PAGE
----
4. Determination of cell differentiation

The expression of cell surface differentiation markers was determined by flow cytometry. The cells were incubated with 1,25D or ATRA for the desired time and then washed and stained with 1 μl of fluorescently labeled antibody (or the appropriate control immunoglobulins) for 1 h on ice. Next, they were washed three times with ice-cold PBS and suspended in 0.5 ml PBS prior to analysis on FACS Calibur flow cytometer (Becton Dickinson, San Jose, CA). The acquisition parameters were set for an isotype control. Differentiation assays were repeated from 3 to 6 times. In the case of patients' blast cells these were incubated with 1,25D for 96 h, washed with PBS, then incubated with CD14-FITC, CD3-PE, and CD20-PE antibodies. To distinguish between viable and non-viable cells propidium iodide at a final concentration of 0.25 μg/ml was added just before data acquisition. The acquisition parameters were set for appropriate isotypic control. The cells that emitted fluorescence in the red channel (lymphocytes and non-viable cells) were excluded from the analysis. Data analysis was performed with use of WinMDI 2.8 software (freeware by Joseph Trotter) or Flowing Software 2.5.0 (freeware by Perttu Terho).

5. Preparation of cell lysates and Western blotting

In order to prepare cytosolic, membrane, nucleosolic and chromatin fractions 5×106 cells/sample (equivalent of 20 μl packed cell volume) were washed with PBS and lysed using Pierce Subcellular Protein Fractionation Kit (Thermo Fisher Scientific Inc., Worcester, MA) according to the user's manual. Obtained lysates were denatured by adding 5x sample buffer (1/4 volume of the lysate) and boiled for 5 min. Mitochondria from 2×107 were isolated using Pierce Mitochondria Isolation Kit for Cultured Cells (Thermo Fisher Scientific Inc., Worcester, MA) according to the user's manual. Obtained mitochondrial pellets were lysed, denatured in 80 μl of 2x sample buffer and boiled for 5 min. 30 μl of lysates were separated in SDS-PAGE and transferred to PVDF membranes, which were incubated successively with primary and a horseradish peroxidase-conjugated secondary antibodies. In order to enhance the reaction for KG1 cells, biotin-conjugated secondary antibody and peroxidase-conjugated streptavidin were used. The protein bands were visualized with a chemiluminescence [15]. The membranes were stripped, and probed with subsequent antibodies. Western blots were repeated 2–4 times.

6. cDNA synthesis and Real Time PCR

Total RNA was isolated using TriReagent (Sigma-Aldrich) as per manufacturer's recommendations. RNA quantity was determined using Nanodrop (Thermo Fisher Scientific Inc.) and the quality of RNA was verified by gel electrophoresis. RNA was transcribed into cDNA using High Capacity cDNA Reverse Transcription kit (Applied Biosystems, Foster City, CA). Real Time PCR reaction was performed using SensiFast™ SYBR Hi-ROX Kit (Bioline Reagents Ltd., UK) by Eco Real Time PCR System (Illumina Inc., San Diego, CA). The sequences of POR primers were: forward: 5′-TCTACGACATCGTGGCTGAG-3′ and reverse: 5′-CCAAACACACCCAGGAGACT-3′, and CYP24A1 primers were: forward 5′–CCC ACT AGC ACC TCG TAC C-3′, and reverse 5′–CGT AGC CTT CTT TGC GGT AG-3′. The sequences of GAPDH primers were: forward: 5′-CATGAGAAGTATGACAACAGCCT-3′ and reverse: 5′-AGTCCTTCCACGATACCAAAGT-3′. Real Time PCR assays were repeated 3 times.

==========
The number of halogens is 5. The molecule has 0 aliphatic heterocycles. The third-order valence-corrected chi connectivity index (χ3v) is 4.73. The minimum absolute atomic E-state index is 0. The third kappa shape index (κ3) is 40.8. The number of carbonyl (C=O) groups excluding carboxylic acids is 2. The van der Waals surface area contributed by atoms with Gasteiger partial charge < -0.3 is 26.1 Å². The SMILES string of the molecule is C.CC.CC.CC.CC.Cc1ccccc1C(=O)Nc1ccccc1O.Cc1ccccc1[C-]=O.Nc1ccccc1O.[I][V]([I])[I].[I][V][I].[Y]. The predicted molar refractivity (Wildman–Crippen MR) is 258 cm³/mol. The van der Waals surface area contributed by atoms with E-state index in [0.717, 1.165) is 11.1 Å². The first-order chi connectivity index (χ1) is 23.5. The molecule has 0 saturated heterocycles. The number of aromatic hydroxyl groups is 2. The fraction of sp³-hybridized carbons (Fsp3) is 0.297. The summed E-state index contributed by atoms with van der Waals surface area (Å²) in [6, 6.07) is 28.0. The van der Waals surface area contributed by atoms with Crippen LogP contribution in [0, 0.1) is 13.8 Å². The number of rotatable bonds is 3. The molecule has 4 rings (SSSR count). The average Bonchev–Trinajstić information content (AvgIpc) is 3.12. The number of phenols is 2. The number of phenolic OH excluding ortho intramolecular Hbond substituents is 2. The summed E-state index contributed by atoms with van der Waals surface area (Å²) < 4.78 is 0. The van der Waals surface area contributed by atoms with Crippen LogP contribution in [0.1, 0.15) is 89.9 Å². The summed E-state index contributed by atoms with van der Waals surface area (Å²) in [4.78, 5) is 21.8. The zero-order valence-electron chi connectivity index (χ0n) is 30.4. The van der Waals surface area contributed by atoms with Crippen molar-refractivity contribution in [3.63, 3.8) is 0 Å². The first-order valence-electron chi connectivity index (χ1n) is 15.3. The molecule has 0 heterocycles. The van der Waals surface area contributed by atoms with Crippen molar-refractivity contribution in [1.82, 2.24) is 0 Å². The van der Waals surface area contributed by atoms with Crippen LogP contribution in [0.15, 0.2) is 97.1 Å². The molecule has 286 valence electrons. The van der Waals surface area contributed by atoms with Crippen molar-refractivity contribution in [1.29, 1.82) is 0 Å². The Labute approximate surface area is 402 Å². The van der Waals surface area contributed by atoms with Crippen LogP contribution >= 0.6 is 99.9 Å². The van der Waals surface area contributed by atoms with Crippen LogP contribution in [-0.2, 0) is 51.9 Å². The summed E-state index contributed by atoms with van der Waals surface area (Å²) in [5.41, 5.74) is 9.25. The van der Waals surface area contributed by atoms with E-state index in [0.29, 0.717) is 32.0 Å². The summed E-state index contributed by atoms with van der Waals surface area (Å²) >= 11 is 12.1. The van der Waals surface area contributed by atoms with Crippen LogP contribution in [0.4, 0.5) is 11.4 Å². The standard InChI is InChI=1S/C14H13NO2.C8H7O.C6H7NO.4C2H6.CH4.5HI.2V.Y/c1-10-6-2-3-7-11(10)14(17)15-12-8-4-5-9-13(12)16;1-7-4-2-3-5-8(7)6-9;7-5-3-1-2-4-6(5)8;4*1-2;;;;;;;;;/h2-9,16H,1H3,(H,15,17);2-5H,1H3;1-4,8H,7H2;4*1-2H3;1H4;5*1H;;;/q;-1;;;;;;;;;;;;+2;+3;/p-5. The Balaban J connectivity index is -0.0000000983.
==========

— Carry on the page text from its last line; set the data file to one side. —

7. Siliencing of POR gene by shRNA plasmids

Electrotransfection by Neon® Transfection System (Invitrogen™, Carlsbad, CA) was performed as follows: 1×106 cells were transfected with 1 μg of control shRNA plasmid-A (sc-108060, Santa Cruz, CA) or POR shRNA plasmid (sc-35147-SH, Santa Cruz, CA). After transfection the cells were immediately transferred to a 34 mm dish (6 well plate) containing pre-warmed antibiotic free media and incubated at 37 °C. Twenty-four hours after transfection, the cells were washed twice with PBS and resuspended in a selective medium: RPMI medium supplemented with 10% fetal bovine serum (FCS, Sigma, St. Louis, MO), 100 units/ml penicillin, 100 μg/ml streptomycin (Sigma, St. Louis, MO) and 1 μg/ml puromycin (Santa Cruz, CA). Medium and selective antibiotic were changed every 2 days and puromycin non-resistant cells were cleared from the culture.

8. Statistical analysis

In order to analyze the results obtained in experiments, a significance of the differences between values was assessed by Student's t-test for independent samples (Excel, Microsoft Office).

Results

1. Differentiation of HL60, KG1 and NB4 cells in response to 1,25D or ATRA

In our previous paper we demonstrated that various AML cell lines have different susceptibilities to 1,25D- or ATRA-induced differentiation into monocyte-like or granulocyte-like cells respectively [16]. CD11b is a cell adhesion molecule present mostly on the surface of granulocytes and monocytes [17], while CD14 is a co-receptor for bacterial lipopolysaccharide characteristic for monocytes and macrophages [18]. HL60 cell line responded to 1,25D with strong upregulation of CD11b and CD14 cell differentiation markers, while ATRA induced only minor upregulation of CD14. KG1 were almost unresponsive to 1,25D, but responded to ATRA with strong upregulation of CD11b granulocytic differentiation marker [19]. In our current research we added NB4 cells that carry t(15;17), resulting in PML-RARα fusion gene [20]. These cells responded to 1,25D with upregulation of CD14 and to ATRA with upregulation of CD11b and CD14 antigens (Fig. 1).

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Figure 1. Differentiation of HL60, KG1 and NB4 cells in response to 1,25D and ATRA.